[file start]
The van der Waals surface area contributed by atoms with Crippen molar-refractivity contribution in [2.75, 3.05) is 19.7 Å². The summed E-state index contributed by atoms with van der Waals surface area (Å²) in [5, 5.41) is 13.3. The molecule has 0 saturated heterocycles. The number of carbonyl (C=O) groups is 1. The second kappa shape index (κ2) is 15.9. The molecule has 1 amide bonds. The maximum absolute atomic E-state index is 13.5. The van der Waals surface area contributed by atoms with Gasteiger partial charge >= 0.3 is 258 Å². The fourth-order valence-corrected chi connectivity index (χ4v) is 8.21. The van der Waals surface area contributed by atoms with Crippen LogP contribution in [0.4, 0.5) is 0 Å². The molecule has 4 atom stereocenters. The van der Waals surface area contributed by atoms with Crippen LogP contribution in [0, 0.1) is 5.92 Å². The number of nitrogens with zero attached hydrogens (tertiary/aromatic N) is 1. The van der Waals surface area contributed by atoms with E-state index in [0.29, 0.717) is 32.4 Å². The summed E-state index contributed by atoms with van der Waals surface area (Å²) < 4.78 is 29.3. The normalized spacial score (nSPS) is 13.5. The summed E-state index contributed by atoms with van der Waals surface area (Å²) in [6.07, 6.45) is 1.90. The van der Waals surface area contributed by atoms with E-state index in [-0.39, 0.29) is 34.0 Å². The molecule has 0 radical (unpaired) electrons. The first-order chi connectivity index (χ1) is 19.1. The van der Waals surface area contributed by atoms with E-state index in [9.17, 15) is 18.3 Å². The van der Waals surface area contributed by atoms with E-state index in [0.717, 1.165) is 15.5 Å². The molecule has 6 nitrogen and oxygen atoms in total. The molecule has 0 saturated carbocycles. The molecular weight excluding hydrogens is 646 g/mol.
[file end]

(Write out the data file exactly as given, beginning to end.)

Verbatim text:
The van der Waals surface area contributed by atoms with Crippen molar-refractivity contribution in [2.75, 3.05) is 19.7 Å². The summed E-state index contributed by atoms with van der Waals surface area (Å²) in [5, 5.41) is 13.3. The molecule has 0 saturated heterocycles. The number of carbonyl (C=O) groups is 1. The second kappa shape index (κ2) is 15.9. The molecule has 1 amide bonds. The maximum absolute atomic E-state index is 13.5. The van der Waals surface area contributed by atoms with Gasteiger partial charge >= 0.3 is 258 Å². The fourth-order valence-corrected chi connectivity index (χ4v) is 8.21. The van der Waals surface area contributed by atoms with Crippen LogP contribution in [0.4, 0.5) is 0 Å². The molecule has 4 atom stereocenters. The van der Waals surface area contributed by atoms with Crippen LogP contribution in [0, 0.1) is 5.92 Å². The number of nitrogens with zero attached hydrogens (tertiary/aromatic N) is 1. The van der Waals surface area contributed by atoms with E-state index in [0.29, 0.717) is 32.4 Å². The summed E-state index contributed by atoms with van der Waals surface area (Å²) < 4.78 is 29.3. The normalized spacial score (nSPS) is 13.5. The summed E-state index contributed by atoms with van der Waals surface area (Å²) in [6.07, 6.45) is 1.90. The van der Waals surface area contributed by atoms with E-state index in [-0.39, 0.29) is 34.0 Å². The molecule has 0 radical (unpaired) electrons. The first-order chi connectivity index (χ1) is 19.1. The van der Waals surface area contributed by atoms with E-state index in [9.17, 15) is 18.3 Å². The van der Waals surface area contributed by atoms with E-state index in [0.717, 1.165) is 15.5 Å². The molecule has 6 nitrogen and oxygen atoms in total. The molecule has 0 saturated carbocycles. The molecular weight excluding hydrogens is 646 g/mol.